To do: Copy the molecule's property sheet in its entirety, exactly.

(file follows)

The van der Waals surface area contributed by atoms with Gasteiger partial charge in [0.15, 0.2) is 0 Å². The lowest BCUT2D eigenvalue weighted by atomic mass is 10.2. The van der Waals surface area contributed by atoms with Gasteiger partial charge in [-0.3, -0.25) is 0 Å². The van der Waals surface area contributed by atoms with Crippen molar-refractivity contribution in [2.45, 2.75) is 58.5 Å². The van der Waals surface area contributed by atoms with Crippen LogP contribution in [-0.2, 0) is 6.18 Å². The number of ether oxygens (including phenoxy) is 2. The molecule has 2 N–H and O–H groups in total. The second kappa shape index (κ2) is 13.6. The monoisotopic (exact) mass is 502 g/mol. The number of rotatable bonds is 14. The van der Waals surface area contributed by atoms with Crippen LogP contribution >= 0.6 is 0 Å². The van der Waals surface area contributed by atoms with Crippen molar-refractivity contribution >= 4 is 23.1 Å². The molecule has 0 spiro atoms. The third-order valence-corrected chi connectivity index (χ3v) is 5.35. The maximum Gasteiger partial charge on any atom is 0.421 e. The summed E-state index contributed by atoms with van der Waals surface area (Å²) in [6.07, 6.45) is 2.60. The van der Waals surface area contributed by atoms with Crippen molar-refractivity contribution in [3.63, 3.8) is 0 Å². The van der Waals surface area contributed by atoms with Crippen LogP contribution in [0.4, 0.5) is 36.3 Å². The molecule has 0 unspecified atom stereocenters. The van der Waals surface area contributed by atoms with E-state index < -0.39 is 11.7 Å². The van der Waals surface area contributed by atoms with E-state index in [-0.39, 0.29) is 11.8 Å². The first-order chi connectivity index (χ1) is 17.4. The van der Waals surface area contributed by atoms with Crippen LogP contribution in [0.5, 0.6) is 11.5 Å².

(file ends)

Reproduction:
The van der Waals surface area contributed by atoms with Gasteiger partial charge in [0.15, 0.2) is 0 Å². The lowest BCUT2D eigenvalue weighted by atomic mass is 10.2. The van der Waals surface area contributed by atoms with Gasteiger partial charge in [-0.3, -0.25) is 0 Å². The van der Waals surface area contributed by atoms with Crippen molar-refractivity contribution in [2.45, 2.75) is 58.5 Å². The van der Waals surface area contributed by atoms with Crippen LogP contribution in [-0.2, 0) is 6.18 Å². The number of ether oxygens (including phenoxy) is 2. The molecule has 2 N–H and O–H groups in total. The second kappa shape index (κ2) is 13.6. The monoisotopic (exact) mass is 502 g/mol. The number of rotatable bonds is 14. The van der Waals surface area contributed by atoms with Crippen LogP contribution >= 0.6 is 0 Å². The van der Waals surface area contributed by atoms with Crippen molar-refractivity contribution >= 4 is 23.1 Å². The molecule has 0 spiro atoms. The third-order valence-corrected chi connectivity index (χ3v) is 5.35. The maximum Gasteiger partial charge on any atom is 0.421 e. The summed E-state index contributed by atoms with van der Waals surface area (Å²) in [6.07, 6.45) is 2.60. The van der Waals surface area contributed by atoms with Crippen molar-refractivity contribution in [3.63, 3.8) is 0 Å². The van der Waals surface area contributed by atoms with Crippen LogP contribution in [0.4, 0.5) is 36.3 Å². The molecule has 0 unspecified atom stereocenters. The van der Waals surface area contributed by atoms with E-state index < -0.39 is 11.7 Å². The van der Waals surface area contributed by atoms with E-state index in [-0.39, 0.29) is 11.8 Å². The first-order chi connectivity index (χ1) is 17.4. The van der Waals surface area contributed by atoms with Crippen LogP contribution in [0.5, 0.6) is 11.5 Å².